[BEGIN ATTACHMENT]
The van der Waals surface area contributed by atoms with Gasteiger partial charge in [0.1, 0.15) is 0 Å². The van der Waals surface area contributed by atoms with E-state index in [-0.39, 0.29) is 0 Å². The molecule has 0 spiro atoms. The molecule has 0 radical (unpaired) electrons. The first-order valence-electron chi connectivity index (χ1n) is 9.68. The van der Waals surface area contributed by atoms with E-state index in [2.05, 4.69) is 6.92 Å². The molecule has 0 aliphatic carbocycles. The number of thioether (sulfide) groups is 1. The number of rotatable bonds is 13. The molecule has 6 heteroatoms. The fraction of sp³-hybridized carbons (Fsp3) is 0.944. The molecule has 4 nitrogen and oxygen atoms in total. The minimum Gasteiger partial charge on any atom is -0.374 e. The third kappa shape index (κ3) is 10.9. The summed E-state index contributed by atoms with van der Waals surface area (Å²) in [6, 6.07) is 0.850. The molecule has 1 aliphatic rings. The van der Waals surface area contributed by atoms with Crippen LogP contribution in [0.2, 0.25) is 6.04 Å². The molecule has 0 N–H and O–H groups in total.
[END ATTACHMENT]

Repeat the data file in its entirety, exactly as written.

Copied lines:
The van der Waals surface area contributed by atoms with Gasteiger partial charge in [0.1, 0.15) is 0 Å². The van der Waals surface area contributed by atoms with E-state index in [-0.39, 0.29) is 0 Å². The molecule has 0 spiro atoms. The molecule has 0 radical (unpaired) electrons. The first-order valence-electron chi connectivity index (χ1n) is 9.68. The van der Waals surface area contributed by atoms with E-state index in [2.05, 4.69) is 6.92 Å². The molecule has 0 aliphatic carbocycles. The number of thioether (sulfide) groups is 1. The number of rotatable bonds is 13. The molecule has 6 heteroatoms. The fraction of sp³-hybridized carbons (Fsp3) is 0.944. The molecule has 4 nitrogen and oxygen atoms in total. The minimum Gasteiger partial charge on any atom is -0.374 e. The third kappa shape index (κ3) is 10.9. The summed E-state index contributed by atoms with van der Waals surface area (Å²) in [6, 6.07) is 0.850. The molecule has 1 aliphatic rings. The van der Waals surface area contributed by atoms with Crippen LogP contribution in [0.2, 0.25) is 6.04 Å². The molecule has 0 N–H and O–H groups in total.